Parthiban has known Mathrubootham for over 17 years. In fact, before SuperOps, he came out of Freshworks to build Zarget, where he developed a website optimisation solution that Mathrubootham invested in. Later Freshworks acquired Zarget.
At SuperOps, Parthiban expects to move up from monitoring IT hardware to include monitoring software applications as well. “The future, it’s an ocean,” he says.
Rocketlane: Purpose Built
(From left) Srikrishnan Ganesan, Deepak Balasubramanyam and Vignesh Girishankar had earlier built Konotor, an in-app messenger, which was acquired by Freshworks in 2015
The year was 2020. As the world closed borders, a bunch of us got on Zoom to work in close quarters. Ain’t nobody thought that we’d build a startup in fast forward... It just feels like yesterday when we launched Rocketlane.’
Those are lines off the top of a rap song titled ‘Rocketlane, Our Story So Far’, featuring Rahul Sridhar, a content marketer and budding rapper at the Silicon Valley and Chennai startup, to celebrate its first big funding round—$18 million in Series A investment. The idea for Rocketlane, a purpose-built collaborative customer on-boarding tool, had come from its three founders’ own problems with on-boarding customers at Freshchat.
Srikrishnan Ganesan, Deepak Balasubramanyam and Vignesh Girishankar had built Konotor, an in-app messenger that was acquired by Freshworks, in 2015, and relaunched as Freshchat. They stepped out to build Rocketlane, in April 2020. The day they launched the product, on June 23, 2021, it became the no. 1 ‘Product of The Day’ on Product Hunt—a Silicon Valley-based tech site for serious product enthusiasts.
“Today, people do this using spread sheets, project management tools, Slack, email and so on, and if you are a high-growth company with large customers, your team is going to be overwhelmed at some point,” says Ganesan, CEO. “Someone’s going to drop the ball and overall the experience will be a hit or miss for your customers… that’s what we want to fix.”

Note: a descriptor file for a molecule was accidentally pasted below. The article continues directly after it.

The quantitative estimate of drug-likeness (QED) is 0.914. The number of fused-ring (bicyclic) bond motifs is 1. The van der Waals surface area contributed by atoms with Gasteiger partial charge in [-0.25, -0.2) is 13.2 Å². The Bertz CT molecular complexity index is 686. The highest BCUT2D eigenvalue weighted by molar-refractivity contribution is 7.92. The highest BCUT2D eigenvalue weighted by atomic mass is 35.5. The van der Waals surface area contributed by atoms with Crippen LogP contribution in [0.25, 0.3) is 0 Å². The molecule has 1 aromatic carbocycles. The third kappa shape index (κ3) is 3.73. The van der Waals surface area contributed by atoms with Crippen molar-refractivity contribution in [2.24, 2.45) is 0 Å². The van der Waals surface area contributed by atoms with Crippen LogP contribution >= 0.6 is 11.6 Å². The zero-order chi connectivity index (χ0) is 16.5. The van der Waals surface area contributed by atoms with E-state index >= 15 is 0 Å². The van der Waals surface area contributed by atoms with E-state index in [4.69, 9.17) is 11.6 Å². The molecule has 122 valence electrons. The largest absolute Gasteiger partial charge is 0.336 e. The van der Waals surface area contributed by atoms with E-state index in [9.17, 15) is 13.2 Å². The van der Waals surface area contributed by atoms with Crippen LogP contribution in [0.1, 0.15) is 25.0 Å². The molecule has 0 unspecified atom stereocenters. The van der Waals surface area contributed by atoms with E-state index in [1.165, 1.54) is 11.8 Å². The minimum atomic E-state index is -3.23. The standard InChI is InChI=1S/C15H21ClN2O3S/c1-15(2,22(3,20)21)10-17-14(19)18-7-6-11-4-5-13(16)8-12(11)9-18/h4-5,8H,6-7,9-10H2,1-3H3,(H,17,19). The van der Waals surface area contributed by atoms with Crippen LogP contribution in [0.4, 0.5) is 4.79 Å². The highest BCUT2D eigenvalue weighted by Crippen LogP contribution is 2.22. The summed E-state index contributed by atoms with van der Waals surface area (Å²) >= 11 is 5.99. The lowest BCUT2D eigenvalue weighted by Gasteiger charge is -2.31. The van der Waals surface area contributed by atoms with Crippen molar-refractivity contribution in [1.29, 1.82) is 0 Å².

Rocketlane itself has been growing fast, adding paying customers, including some of India’s well-known ventures such as Chargebee, Netcore and Delhivery. ‘Thanks to all our customers for showing us the love,’ raps Sridhar, in the song—they made a video featuring him and put it up on YouTube.
The Series A, in January, was led by 8VC, with participation from Nexus Venture Partners, Matrix Partners India, and angel investor Gokul Rajaram, a prominent software product specialist and investor in Silicon Valley. Along with their seed round, about seven months earlier, Rocketlane has $21 million to ramp up growth.
More recently, the team released an online, self-assessment tool for customer on-boarding teams. Anyone can use the free tool to get a score that tells them something about where they need to improve.
With money from the funding, the next 12 to 18 months will see Rocketlane put in place more mature processes, and hire the right leaders for the right roles to ensure the startup can function like a more organised company, Ganesan says.
In the slightly longer term, Rocketlane’s founders see themselves expanding into areas including client project delivery, which is a big market, while holding on to their aim of becoming the default provider of customer on-boarding tools. ‘In like five, 10 years all of this will be a flashback, Like homie G, might have a listing on the Nasdaq.’